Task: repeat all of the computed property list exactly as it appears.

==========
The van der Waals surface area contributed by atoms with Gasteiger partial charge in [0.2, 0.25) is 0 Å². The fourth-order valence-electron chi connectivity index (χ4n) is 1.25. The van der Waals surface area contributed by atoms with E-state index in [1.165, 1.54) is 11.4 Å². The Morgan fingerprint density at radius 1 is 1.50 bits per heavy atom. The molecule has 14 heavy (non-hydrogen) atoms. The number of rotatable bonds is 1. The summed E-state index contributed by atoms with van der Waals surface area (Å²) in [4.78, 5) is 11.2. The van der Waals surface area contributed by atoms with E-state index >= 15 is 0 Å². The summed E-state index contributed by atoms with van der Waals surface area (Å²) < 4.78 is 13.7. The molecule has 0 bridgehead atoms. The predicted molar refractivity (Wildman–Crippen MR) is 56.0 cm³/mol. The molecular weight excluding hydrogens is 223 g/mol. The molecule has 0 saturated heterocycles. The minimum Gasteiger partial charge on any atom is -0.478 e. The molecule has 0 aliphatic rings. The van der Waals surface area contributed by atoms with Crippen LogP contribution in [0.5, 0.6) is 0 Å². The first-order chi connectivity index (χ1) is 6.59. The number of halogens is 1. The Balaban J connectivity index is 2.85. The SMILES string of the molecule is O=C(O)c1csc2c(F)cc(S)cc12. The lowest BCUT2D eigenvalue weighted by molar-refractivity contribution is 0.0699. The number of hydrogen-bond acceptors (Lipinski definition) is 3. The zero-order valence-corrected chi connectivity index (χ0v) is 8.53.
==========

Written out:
The van der Waals surface area contributed by atoms with Gasteiger partial charge in [0.2, 0.25) is 0 Å². The fourth-order valence-electron chi connectivity index (χ4n) is 1.25. The van der Waals surface area contributed by atoms with E-state index in [1.165, 1.54) is 11.4 Å². The Morgan fingerprint density at radius 1 is 1.50 bits per heavy atom. The molecule has 14 heavy (non-hydrogen) atoms. The number of rotatable bonds is 1. The summed E-state index contributed by atoms with van der Waals surface area (Å²) in [4.78, 5) is 11.2. The van der Waals surface area contributed by atoms with E-state index >= 15 is 0 Å². The summed E-state index contributed by atoms with van der Waals surface area (Å²) < 4.78 is 13.7. The molecule has 0 bridgehead atoms. The predicted molar refractivity (Wildman–Crippen MR) is 56.0 cm³/mol. The molecular weight excluding hydrogens is 223 g/mol. The molecule has 0 saturated heterocycles. The minimum Gasteiger partial charge on any atom is -0.478 e. The molecule has 0 aliphatic rings. The van der Waals surface area contributed by atoms with Crippen LogP contribution in [0.5, 0.6) is 0 Å². The first-order chi connectivity index (χ1) is 6.59. The number of halogens is 1. The Balaban J connectivity index is 2.85. The SMILES string of the molecule is O=C(O)c1csc2c(F)cc(S)cc12. The lowest BCUT2D eigenvalue weighted by molar-refractivity contribution is 0.0699. The number of hydrogen-bond acceptors (Lipinski definition) is 3. The zero-order valence-corrected chi connectivity index (χ0v) is 8.53.